Yesterday it was reported that a group of ladies in Bendigo were holding a “mass breastfeeding protest” at a shopping center, after a woman was asked to leave by staff while she breastfed her child. You can read the ABC article here.
A similar incident occurred locally late last year; a feeding mother was asked to cover up or move by a cafe owner, inciting an onslaught of criticism, outrage and controversy across the border.
In both cases, a person or two had complained to staff, and they chose to address the matter directly with the mother. Which, quite frankly, is both weird and ridiculous.
Before we dive in here, can we all just calm our farms a little bit. We’re talking about boobs (or “breasts”, if you’re feeling formal today). Your mum has boobs, your grandma has boobs, the women who teach your kids have boobs, nuns have boobs, cows and other mammals have boobs of some variety. They are natural, they are normal, they are a vital necessity to the existence of life.
They’re just boobs.
So what’s the controversy? Many comments online are proclaiming that breastfeeding is “private”, as though it’s some sacred act that should only be witnessed by mother and child alone. Others state that it’s about “modesty” – in other words, cover up or move along.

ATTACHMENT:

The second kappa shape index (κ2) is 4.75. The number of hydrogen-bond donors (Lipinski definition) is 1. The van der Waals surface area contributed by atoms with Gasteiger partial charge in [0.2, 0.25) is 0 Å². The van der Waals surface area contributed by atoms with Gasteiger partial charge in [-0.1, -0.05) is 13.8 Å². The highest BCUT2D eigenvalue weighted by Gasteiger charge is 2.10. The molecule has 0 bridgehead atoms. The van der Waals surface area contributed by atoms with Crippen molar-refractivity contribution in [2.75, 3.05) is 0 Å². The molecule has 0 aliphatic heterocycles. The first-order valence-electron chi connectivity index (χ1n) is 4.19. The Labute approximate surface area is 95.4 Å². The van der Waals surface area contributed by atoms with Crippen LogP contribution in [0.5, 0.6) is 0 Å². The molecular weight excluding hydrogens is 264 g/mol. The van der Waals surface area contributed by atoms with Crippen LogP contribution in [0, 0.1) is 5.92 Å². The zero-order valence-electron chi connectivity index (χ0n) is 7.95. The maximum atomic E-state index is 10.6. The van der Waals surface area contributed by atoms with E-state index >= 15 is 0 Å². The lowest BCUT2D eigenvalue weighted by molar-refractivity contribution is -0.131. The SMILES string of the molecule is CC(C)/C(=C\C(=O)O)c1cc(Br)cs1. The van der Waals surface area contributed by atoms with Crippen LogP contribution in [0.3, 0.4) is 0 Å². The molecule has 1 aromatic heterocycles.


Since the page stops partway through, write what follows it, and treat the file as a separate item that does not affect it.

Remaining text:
First of all – no.
Secondly, people are bang on the money when they say breastfeeding is between mother and child. The natural act of breastfeeding is between that mother and that child. Not you.
And thirdly, it’s breastfeeding. For that child, that breast is for food. Again, not for you.
I’ve spoken to friends and family on the matter of public breastfeeding in the past, and some of them agree with the idea that all women must be “discreet”. But what does that mean? Generally, people suggest it means the mother would “cover up”, usually by placing a cloth of some variety over themselves or the baby. However, sometimes when people talk about women being discreet, it feels like they mean we shouldn’t know they’re breastfeeding at all.
I’m actually kind of disturbed and rather upset by peoples perceptions of mothers who feed in public. They are portrayed as attention-seeking, feral women who choose to “make a point” by thrusting their breasts in the face of those around them. I know anecdotal evidence isn’t much, but I have never, ever, not once in my whole life witnessed a woman whipping out her whole boob in public to feed a child. Perhaps if she removed her top or stripped butt-naked, you could complain about indecent exposure. Up until that point, probably not.
This isn’t just my idea, either. It’s actually a legal issue, classed as discrimination. According to the Australian Breastfeeding Association: in Australian federal law breastfeeding is a right not a privilege. There’s an article on that here. A women may feed wherever and whenever she deems necessary. It also does state that there is no law against asking a breastfeeding woman to leave if they’re not denying a service – though there is also no law requiring that woman to leave on request either.
I’m a breastfeeding mum. I feed for my baby, and I feed for myself. I feed in private and I feed in public. That is my choice, and you don’t get a say.
And if that somehow hurts your feelings, or makes you uncomfortable – then perhaps you need to ask why.
Feed away, ladies. You’re life-giving legends.